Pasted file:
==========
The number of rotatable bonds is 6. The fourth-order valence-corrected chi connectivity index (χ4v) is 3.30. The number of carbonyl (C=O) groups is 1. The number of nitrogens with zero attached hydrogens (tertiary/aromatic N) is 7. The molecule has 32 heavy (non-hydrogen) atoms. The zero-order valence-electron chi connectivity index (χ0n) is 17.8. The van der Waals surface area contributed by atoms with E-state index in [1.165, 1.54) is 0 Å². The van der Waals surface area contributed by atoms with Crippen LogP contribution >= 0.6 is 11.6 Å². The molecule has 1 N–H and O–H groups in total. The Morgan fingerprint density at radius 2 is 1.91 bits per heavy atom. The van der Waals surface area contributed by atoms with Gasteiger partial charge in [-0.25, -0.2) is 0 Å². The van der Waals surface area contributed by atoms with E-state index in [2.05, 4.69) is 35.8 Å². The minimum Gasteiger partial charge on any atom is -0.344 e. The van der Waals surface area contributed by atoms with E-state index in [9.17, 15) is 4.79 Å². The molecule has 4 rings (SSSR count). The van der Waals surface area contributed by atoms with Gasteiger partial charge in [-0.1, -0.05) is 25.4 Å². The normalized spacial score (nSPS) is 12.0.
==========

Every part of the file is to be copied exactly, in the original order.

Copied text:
The number of rotatable bonds is 6. The fourth-order valence-corrected chi connectivity index (χ4v) is 3.30. The number of carbonyl (C=O) groups is 1. The number of nitrogens with zero attached hydrogens (tertiary/aromatic N) is 7. The molecule has 32 heavy (non-hydrogen) atoms. The zero-order valence-electron chi connectivity index (χ0n) is 17.8. The van der Waals surface area contributed by atoms with E-state index in [1.165, 1.54) is 0 Å². The van der Waals surface area contributed by atoms with Crippen LogP contribution >= 0.6 is 11.6 Å². The molecule has 1 N–H and O–H groups in total. The Morgan fingerprint density at radius 2 is 1.91 bits per heavy atom. The van der Waals surface area contributed by atoms with Gasteiger partial charge in [-0.25, -0.2) is 0 Å². The van der Waals surface area contributed by atoms with E-state index in [2.05, 4.69) is 35.8 Å². The minimum Gasteiger partial charge on any atom is -0.344 e. The van der Waals surface area contributed by atoms with E-state index in [9.17, 15) is 4.79 Å². The molecule has 4 rings (SSSR count). The van der Waals surface area contributed by atoms with Gasteiger partial charge in [-0.1, -0.05) is 25.4 Å². The normalized spacial score (nSPS) is 12.0.